Methodologic issues in conducting research on hospitalized older people

J Am Geriatr Soc. 2001 Feb;49(2):172-8. doi: 10.1046/j.1532-5415.2001.49039.x.

Abstract

Objective: To describe challenges in conducting research with hospitalized geriatric patients.

Design: Quasi-experimental longitudinal study with inperson interviews at baseline and discharge and a three-month postdischarge telephone interview. Study protocol required baseline interviews within 48 hours of admission for patients or 72 hours for proxies.

Setting: 813-bed urban teaching hospital.

Participants: 240 patients, mean age 83.8 years, at moderate to high risk for functional decline during hospitalization, admitted from the emergency room to a general medical unit.

Measurements: Delays starting or interruptions continuing interviews; patient and environmental conditions potentially affecting data quality; and information on proxy use.

Results: Timely access to patients or proxies was a major difficulty, resulting in the screening of only 53.1% of 867 potentially eligible patients. Multiple patient contacts and visits were required to complete interviews. Only 61.3% of baseline and 28.1% of follow-up interviews were completed on the initial day of contact. Despite having on-site interviewers 7 days a week, 29% of discharge interviews were conducted by telephone. Interviews were >90% complete in 487 of 503 of encounters (97%). Baseline delays and interruptions were usually due to the presence of medical staff, off-unit tests, patient illness, nurse unavailability for interview, and need for a proxy. Most in-hospital interviews were conducted with others present. Proxies were required for approximately one-third of patients at all three interviews.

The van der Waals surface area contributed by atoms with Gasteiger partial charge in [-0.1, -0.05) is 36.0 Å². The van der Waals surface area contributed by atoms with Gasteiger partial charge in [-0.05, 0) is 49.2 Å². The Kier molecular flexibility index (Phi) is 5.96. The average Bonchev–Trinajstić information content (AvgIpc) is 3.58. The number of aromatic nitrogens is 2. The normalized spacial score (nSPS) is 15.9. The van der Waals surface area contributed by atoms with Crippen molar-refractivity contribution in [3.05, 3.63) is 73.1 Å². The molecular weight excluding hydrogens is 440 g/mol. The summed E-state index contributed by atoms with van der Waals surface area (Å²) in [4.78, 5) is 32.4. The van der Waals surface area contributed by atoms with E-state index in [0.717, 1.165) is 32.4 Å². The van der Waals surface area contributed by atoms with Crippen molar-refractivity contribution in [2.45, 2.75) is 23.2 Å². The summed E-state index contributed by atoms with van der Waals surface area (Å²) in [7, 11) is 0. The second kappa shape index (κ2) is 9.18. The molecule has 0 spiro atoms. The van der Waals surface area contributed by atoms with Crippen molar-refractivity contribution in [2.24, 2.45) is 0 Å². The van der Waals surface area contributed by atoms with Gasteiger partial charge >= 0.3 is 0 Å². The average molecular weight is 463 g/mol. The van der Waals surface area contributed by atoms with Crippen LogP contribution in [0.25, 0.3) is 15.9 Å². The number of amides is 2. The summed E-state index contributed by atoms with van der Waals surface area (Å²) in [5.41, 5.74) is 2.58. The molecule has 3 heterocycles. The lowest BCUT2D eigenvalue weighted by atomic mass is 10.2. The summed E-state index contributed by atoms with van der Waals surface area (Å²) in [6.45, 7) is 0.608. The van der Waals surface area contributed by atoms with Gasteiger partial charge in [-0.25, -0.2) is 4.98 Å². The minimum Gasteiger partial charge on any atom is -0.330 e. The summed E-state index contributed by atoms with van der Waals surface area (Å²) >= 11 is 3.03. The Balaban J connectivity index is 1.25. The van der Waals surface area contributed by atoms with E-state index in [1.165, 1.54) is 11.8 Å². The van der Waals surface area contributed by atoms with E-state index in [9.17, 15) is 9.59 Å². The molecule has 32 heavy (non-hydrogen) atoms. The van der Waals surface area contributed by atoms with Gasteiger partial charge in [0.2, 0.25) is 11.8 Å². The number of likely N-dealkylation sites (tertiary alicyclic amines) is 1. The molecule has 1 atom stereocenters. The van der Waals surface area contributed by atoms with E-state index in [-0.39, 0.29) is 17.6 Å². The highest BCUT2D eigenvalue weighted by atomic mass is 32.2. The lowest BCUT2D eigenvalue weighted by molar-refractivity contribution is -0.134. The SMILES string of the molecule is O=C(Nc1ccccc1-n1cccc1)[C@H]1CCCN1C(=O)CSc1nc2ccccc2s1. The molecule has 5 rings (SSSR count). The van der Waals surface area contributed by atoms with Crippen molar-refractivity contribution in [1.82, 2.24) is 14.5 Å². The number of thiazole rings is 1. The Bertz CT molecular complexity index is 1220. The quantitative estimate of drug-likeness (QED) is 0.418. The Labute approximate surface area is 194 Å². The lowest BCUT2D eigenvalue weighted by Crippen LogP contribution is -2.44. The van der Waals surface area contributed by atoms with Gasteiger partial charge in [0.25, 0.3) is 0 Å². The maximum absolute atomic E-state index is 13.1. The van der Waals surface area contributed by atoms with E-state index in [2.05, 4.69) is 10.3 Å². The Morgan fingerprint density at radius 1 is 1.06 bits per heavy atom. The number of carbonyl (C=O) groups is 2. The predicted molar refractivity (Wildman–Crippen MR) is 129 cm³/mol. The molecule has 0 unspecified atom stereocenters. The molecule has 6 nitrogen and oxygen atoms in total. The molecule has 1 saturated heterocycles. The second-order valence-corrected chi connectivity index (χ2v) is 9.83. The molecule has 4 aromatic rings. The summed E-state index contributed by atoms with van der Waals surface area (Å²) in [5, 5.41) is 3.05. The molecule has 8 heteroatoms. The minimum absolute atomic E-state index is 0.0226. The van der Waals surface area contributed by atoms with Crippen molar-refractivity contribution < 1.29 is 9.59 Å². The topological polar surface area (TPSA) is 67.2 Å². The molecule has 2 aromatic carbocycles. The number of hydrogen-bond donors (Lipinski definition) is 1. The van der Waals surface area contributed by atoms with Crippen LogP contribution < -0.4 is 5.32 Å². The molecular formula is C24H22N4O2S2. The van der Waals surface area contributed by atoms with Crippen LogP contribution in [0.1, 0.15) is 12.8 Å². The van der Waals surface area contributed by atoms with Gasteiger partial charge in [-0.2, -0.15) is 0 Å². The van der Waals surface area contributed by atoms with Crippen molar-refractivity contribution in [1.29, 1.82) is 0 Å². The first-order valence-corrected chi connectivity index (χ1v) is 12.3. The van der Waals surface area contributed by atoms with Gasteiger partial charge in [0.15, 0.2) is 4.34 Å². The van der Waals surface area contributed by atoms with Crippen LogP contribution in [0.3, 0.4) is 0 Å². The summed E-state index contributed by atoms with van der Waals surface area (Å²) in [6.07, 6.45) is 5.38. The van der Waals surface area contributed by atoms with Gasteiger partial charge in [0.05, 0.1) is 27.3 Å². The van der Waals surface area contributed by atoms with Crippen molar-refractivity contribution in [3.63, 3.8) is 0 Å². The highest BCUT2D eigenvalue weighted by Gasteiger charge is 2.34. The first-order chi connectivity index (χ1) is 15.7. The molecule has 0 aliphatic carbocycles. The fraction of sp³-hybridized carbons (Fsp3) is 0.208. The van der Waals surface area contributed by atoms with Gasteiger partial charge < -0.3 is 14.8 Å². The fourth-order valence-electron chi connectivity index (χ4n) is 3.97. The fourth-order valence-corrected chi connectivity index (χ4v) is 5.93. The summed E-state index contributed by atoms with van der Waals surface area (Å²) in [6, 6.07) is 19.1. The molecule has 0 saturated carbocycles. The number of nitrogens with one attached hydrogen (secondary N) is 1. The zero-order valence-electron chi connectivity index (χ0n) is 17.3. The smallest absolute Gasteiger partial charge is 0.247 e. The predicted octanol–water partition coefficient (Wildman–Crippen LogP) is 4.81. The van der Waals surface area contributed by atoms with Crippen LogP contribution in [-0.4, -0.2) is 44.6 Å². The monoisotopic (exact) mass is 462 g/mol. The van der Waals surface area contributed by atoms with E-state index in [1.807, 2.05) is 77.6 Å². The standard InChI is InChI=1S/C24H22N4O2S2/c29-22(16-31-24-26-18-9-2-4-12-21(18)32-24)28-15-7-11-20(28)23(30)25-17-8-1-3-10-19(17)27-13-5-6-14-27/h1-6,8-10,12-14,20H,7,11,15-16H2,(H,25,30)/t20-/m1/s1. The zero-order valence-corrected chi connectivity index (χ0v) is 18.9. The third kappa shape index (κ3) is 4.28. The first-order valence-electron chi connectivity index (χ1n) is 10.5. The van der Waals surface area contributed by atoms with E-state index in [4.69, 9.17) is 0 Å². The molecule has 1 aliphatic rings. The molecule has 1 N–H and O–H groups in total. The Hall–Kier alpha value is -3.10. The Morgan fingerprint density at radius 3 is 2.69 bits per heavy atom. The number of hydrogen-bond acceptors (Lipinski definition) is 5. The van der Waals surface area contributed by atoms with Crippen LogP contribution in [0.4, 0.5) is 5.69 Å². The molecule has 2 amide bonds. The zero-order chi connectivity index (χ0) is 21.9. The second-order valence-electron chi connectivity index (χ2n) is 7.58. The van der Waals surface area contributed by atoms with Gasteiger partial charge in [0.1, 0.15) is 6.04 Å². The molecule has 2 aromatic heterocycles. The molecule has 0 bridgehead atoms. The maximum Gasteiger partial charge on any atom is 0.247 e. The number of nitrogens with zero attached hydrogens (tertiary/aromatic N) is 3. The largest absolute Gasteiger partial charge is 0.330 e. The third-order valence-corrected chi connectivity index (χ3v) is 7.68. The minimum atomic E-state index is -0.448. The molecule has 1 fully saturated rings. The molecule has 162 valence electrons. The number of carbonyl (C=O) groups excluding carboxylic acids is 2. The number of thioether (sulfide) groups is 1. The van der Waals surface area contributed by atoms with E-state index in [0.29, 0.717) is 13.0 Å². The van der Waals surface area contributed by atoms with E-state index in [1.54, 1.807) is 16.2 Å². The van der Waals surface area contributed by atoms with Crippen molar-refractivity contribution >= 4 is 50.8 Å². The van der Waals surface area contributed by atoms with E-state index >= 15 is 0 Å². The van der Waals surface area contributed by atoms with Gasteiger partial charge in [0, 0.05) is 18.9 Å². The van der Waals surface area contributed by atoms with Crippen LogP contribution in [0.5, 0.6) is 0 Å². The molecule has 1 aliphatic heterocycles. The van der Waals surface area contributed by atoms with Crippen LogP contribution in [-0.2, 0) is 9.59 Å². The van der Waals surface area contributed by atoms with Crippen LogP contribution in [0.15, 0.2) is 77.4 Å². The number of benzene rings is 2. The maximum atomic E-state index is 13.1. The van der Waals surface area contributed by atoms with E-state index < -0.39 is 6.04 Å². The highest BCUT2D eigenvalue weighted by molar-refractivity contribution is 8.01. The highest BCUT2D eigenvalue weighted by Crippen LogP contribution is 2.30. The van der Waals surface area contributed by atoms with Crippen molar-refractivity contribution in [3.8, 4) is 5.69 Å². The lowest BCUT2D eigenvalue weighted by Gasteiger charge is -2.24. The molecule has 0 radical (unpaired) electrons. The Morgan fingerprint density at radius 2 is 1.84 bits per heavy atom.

Conclusion: Conducting clinical research with older adults in the current inpatient setting, where patients are more severely ill yet have shorter lengths of stay now than in the past, proves a challenging yet achievable goal. Effective procedures for negotiating the acute care environment are critical to successful studies.

Publication types

  • Research Support, Non-U.S. Gov't
  • Research Support, U.S. Gov't, P.H.S.

MeSH terms

  • Acute Disease
  • Aged*
  • Aged, 80 and over
  • Attitude to Health
  • Data Collection / methods
  • Evaluation Studies as Topic
  • Geriatrics / standards
  • Guidelines as Topic
  • Health Services Research / methods*
  • Hospitalization*
  • Humans
  • Inpatients*
  • Interviews as Topic / methods
  • Length of Stay
  • Longitudinal Studies
  • New York City
  • Outcome Assessment, Health Care / organization & administration*
  • Patient Selection
  • Quality of Health Care
  • Research Design / standards*
  • Severity of Illness Index
  • Surveys and Questionnaires